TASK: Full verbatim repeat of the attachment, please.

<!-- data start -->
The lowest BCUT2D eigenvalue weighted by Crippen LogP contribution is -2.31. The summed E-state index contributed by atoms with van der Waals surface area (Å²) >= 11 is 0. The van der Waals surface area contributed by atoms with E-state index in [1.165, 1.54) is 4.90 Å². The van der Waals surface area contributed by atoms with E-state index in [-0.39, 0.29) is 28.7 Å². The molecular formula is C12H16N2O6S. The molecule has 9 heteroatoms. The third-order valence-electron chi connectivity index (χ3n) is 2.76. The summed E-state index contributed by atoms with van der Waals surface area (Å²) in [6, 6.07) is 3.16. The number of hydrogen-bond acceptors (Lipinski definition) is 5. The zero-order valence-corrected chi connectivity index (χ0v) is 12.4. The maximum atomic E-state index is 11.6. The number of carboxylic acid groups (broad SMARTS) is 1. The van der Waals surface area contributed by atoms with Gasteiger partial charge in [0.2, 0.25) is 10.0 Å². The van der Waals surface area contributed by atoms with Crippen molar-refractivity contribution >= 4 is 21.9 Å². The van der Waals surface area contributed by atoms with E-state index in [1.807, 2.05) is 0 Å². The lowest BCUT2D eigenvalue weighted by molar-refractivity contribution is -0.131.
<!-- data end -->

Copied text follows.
The lowest BCUT2D eigenvalue weighted by Crippen LogP contribution is -2.31. The summed E-state index contributed by atoms with van der Waals surface area (Å²) >= 11 is 0. The van der Waals surface area contributed by atoms with E-state index in [1.165, 1.54) is 4.90 Å². The van der Waals surface area contributed by atoms with E-state index in [-0.39, 0.29) is 28.7 Å². The molecular formula is C12H16N2O6S. The molecule has 9 heteroatoms. The third-order valence-electron chi connectivity index (χ3n) is 2.76. The summed E-state index contributed by atoms with van der Waals surface area (Å²) in [6, 6.07) is 3.16. The number of hydrogen-bond acceptors (Lipinski definition) is 5. The zero-order valence-corrected chi connectivity index (χ0v) is 12.4. The maximum atomic E-state index is 11.6. The number of carboxylic acid groups (broad SMARTS) is 1. The van der Waals surface area contributed by atoms with Gasteiger partial charge in [0.2, 0.25) is 10.0 Å². The van der Waals surface area contributed by atoms with Crippen molar-refractivity contribution >= 4 is 21.9 Å². The van der Waals surface area contributed by atoms with E-state index in [1.807, 2.05) is 0 Å². The lowest BCUT2D eigenvalue weighted by molar-refractivity contribution is -0.131.